Who is involved in Blackmail and Extortion
The victims of blackmail and extortion whose stories are compiled here are a diverse group, and powerfully illustrate that these crimes are not limited to any one particular subset of LGBT populations. Respondents who described instances of blackmail or extortion came from many walks of life – they were gay, lesbian, bisexual, and transgender, male and female, married and unmarried, of a variety of ages, African and foreigners, and included students, professionals, artists, labourers, and people who were unemployed. The common denominator in all of the cases is simply that, as LGBT or same-sex practicing persons, the victims have reason to fear disclosure and feel that they are vulnerable and unable to access help.
Many of the chapters, however, detail the various ways that different communities might specifically be at risk. Writing in the Malawian context, Chibwezo finds that outness was a major determinant of victimization in the sample of gay and bisexual men interviewed in Malawi. Men who were married or in relationships with women were primarily concerned about their partners discovering their relationships with men, and were prepared to surrender money and material goods to avoid the possible dissolution of their marriages. By contrast, Chibwezo finds that those who were out to the most important people in their lives – particularly families – were in a significantly better position to confront blackmailers and deal with threats.
Gender also matters, shaping both how people are victimized and who they can turn to for help. Azuah shows how blackmail and extortion impact upon the lives of lesbian and bisexual women in Nigeria, who face threats from family, friends, lovers, and the people in their schools and workplaces. It is notable that the women rarely reported being targeted by police or agents of the state. Instead, they were threatened by those they knew in the private sphere, who were still able to force them to surrender money, cars, apartments, sex, and labour – and, in many instances, still disclosed their secret and forced them to flee their community.
The issue of blackmail and extortion of people living with HIV/AIDS is also a concern raised by a number of the contributors. Mac-Darling Cobbinah describes how, in Ghana, blackmailers falsely accuse their victims of infecting them with HIV or other sexually transmitted infections (STIs), and use that threat to extort them repeatedly. The blackmailers not only threatened to accuse them of participating in same-sex activity, but of infecting them with an STI. Even within LGBT communities, these allegations can be used to leverage prejudice or stigma around HIV and STIs for the material gain of the blackmailer.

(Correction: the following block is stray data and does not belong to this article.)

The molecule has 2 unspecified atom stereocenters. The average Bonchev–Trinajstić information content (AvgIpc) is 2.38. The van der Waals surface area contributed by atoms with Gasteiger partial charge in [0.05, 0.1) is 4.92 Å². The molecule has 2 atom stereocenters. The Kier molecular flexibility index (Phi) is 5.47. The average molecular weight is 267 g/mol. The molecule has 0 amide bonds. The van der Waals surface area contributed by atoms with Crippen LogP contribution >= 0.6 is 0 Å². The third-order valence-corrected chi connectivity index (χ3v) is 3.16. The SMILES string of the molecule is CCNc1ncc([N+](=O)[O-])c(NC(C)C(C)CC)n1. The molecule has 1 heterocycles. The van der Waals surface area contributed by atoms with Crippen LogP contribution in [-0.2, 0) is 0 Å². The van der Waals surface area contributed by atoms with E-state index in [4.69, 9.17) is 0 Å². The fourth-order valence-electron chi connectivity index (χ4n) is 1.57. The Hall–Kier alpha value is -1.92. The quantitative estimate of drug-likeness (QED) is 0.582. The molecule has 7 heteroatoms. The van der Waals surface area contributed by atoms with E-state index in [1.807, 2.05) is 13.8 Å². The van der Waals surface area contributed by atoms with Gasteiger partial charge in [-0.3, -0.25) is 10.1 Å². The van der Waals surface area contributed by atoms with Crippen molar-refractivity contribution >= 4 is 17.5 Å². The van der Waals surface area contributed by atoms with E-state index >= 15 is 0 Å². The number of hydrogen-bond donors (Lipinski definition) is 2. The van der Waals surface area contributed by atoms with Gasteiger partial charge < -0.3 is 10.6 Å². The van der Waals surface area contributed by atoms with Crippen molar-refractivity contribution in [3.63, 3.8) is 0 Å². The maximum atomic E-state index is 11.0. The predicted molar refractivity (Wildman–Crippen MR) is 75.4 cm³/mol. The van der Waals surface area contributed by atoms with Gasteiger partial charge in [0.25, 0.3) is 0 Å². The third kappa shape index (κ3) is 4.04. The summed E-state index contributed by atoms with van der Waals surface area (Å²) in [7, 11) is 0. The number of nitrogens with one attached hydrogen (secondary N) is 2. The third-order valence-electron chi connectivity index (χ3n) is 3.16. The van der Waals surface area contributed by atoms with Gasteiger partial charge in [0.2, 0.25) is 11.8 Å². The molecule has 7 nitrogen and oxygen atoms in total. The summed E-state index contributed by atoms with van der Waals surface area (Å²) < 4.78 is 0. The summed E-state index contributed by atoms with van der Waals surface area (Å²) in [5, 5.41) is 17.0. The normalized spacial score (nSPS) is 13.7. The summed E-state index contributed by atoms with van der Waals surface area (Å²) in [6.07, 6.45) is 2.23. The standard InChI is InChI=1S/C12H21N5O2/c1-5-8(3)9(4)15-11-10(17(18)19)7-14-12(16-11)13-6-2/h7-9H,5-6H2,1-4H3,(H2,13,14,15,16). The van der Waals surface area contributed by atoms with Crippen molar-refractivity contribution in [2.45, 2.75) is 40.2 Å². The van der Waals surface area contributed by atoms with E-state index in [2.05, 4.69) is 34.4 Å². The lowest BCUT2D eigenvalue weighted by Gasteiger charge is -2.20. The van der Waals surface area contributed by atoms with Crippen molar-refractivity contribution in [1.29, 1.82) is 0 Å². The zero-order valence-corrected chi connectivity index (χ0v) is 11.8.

Of course, blackmail and extortion affect a much wider population than a single volume can accurately capture. None of the chapters in this volume specifically address transgender, intersex, or gender-variant individuals, who also face blackmail and extortion. The high premium that victims place on non-disclosure may be less of an issue for those whose gender expression is transgressive but public, and not a closely guarded secret. Nonetheless, transgender victims of blackmail and extortion have been targeted by police and other officials in a number of cases, particularly when they become aware of any discrepancy between their victim’s gender expression and what is listed on their identification, passport, or other documentation. The laws against same-sex activity, too, can be used indiscriminately to target transgender individuals, who can face blackmail and extortion on the basis of same-sex activity whether or not those allegations are true.
While the vulnerabilities of these different groups within the larger community of LGBT people merit further research, the chapters in this volume suggest that blackmail and extortion can plausibly threaten anyone who is marginalized, whether by illegality, stigma, or a toxic combination of the two. The fear of disclosure and state of vulnerability that facilitate blackmail and extortion are not only characteristic of people who are LGBT. Blackmail can be based on real or alleged sexual orientation, but it can also be based on the revelation of one’s sex, gender identity, or gender expression when these are not widely known. Blackmail can involve disclosure of the identities, numbers, or types of sexual partners a person has, as well as their serostatus or the types of sexual practices in which they engage. While the illegality and stigma attached to homosexuality may give same-sex practicing people reason to fear disclosure, it is often those who are female, poor, gender non-conforming, HIV-positive, or otherwise marginalized who have the least recourse to the police and the protection of the law.